As a linguist, languages intrigue me. I guess that is obvious. But as an immigrant, I understood the necessity to learn the local language. I also learnt how difficult that can be. Being Belgian, I had of course learnt Dutch and French in school. A privilege for sure (I am aware not all Belgian school-goers will agree with me at this age) because it concerns both a Germanic and a Romanic language. While travelling, I always have to explain that Belgium is split in parts and if I want to buy me bread in the one village, I do it in Flemish and if I go a couple of miles the other way, I need to order it in French. No biggie. Come to think of it, I also have to explain that Flemish is Dutch. Compare it to American and British English? But I digress..
When we arrived in Tanzania, we made an effort to learn Kiswahili. (By the way, the language is Kiswahili and not Swahili, sorry google translate.) I think it is only self-evident that as a guest in a country, you at least try. So we did the typical thing: started with some tapes (I am that old) and a book and as soon as you realize you are stuck, you take lessons. The advantage was that we needed it on a daily basis. The disadvantage was that Tanzanians are such a gentle people they wouldn't even think of correcting you so god knows what I said at times :).
Some interesting things about Kiswahili proved to be both fact and fun. Kiswahili mainly has an oral tradition: this languages has more often been used throughout centuries to sit around the fire in the village and tell stories than to write books. This is now of course no longer the case but for such a long time it was. So at times, I came across different spellings of one word or different uses of one word or different words for one thing. Theoretically, I guess you could say there are a lot of dialects.
Kiswahili is definitely a lingua franca, which means that for a lot of people it is not their first language but it a means to communicate with a lot of other people. If you read up on your history, it is of course because current countries and borders did not originate naturally, their were forced upon people, and often nomadic people that were asked to settle. Interesting stuff (in lack of many other adjectives that come to mind when reading up on history but not wanting to start a debate). This has consequences of course, since the way you tell your story contributes to the meaning: 'mtu yule' (the person over there) will be standing closer to you than 'mtu paaaaale' who is standing very far.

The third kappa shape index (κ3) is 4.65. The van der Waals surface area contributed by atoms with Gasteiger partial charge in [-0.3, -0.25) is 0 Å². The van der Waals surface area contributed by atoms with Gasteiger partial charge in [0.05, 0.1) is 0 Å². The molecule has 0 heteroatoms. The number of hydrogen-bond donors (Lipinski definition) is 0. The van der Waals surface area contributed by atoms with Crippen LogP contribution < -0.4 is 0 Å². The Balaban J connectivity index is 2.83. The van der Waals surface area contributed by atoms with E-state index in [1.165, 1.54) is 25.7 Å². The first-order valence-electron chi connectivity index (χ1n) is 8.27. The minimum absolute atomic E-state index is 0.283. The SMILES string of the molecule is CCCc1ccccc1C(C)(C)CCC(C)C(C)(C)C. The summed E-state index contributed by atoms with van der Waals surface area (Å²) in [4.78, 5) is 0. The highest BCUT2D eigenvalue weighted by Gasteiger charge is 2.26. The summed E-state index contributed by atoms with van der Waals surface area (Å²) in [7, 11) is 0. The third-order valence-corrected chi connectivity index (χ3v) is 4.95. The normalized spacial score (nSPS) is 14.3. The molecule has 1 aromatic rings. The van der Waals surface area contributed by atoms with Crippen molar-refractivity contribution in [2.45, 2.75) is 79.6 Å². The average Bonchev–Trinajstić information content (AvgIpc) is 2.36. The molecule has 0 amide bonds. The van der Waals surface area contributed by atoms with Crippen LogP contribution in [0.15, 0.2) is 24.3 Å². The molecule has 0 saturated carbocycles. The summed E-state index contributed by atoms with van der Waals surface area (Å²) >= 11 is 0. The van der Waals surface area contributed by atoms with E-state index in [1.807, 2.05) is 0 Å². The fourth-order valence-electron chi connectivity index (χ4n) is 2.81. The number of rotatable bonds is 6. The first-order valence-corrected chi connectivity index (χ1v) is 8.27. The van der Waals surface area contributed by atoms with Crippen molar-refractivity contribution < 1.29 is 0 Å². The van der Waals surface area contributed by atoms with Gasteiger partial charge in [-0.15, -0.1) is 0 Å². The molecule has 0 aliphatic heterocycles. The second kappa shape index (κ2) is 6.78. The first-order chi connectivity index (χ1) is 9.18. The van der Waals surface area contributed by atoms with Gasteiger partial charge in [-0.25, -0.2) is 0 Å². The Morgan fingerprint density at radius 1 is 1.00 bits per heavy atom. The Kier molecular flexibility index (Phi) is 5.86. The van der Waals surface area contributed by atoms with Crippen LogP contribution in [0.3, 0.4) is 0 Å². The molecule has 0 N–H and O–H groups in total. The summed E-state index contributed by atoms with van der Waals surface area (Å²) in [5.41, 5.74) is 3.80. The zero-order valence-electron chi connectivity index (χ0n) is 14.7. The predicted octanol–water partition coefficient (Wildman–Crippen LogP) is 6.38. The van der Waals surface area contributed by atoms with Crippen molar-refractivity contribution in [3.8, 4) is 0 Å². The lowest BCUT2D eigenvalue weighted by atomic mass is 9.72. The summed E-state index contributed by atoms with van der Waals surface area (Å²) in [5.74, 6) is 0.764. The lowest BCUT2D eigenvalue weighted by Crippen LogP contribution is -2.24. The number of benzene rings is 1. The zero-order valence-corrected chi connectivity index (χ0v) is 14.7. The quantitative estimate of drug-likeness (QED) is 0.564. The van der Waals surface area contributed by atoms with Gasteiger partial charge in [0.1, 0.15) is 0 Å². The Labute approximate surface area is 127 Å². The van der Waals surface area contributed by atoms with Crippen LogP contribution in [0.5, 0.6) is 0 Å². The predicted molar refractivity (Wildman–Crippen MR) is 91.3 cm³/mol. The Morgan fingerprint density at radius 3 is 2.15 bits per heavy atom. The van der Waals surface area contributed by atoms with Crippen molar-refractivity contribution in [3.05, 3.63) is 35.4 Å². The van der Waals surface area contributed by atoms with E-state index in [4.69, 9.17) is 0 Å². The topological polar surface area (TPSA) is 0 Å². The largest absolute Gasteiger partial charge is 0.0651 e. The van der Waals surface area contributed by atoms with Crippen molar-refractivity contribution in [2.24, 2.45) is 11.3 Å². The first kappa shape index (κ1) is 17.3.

Kiswahili is a Bantu language, that means that for a European there are little to no reference points to study grammar or remember vocabulary. A conjugated verbform for instance gets a prefix which contains both subject and tense, and there are 9 noun classes, oh and also, if you want to refer to one of these noun classes as an object of your verb you insert yet again a letter into that verb.. So if you for instance want to say "I like him" that becomes ni-na-m-penda which very roughly stands for ni=subject I + na=present tense + m=object him + penda=verb root of kupenda. I am oversimplifying of course but believe me: it is an intricate language and I am sure I only ever spoke it in its simplest (often incorrect) form. But that simpler form is enough to get by, your effort will be appreciated. And the easy part for this Euopean: the vowels are pronounced as in Dutch (kinda).
The Swahili people inhabit a long line of coast, including islands such as Zanzibar and thus they came into contact with a lot of other tribes, peoples and nationalities. So today, the language is an incredible mix of languages and introduced words. The largest influence will undoubedtly be Arabic (tafadhali is please and salama is well, good) due to geographical reasons and a history of trade but there is also a lot of English (kabati is cupboard, closet, baiskeli is bicyle), and even German (shule is school) and Portuguese (nanasi is pineapple and chepeo is a helmet). And this is only what I can think of on the top of my head, I am sure there are more.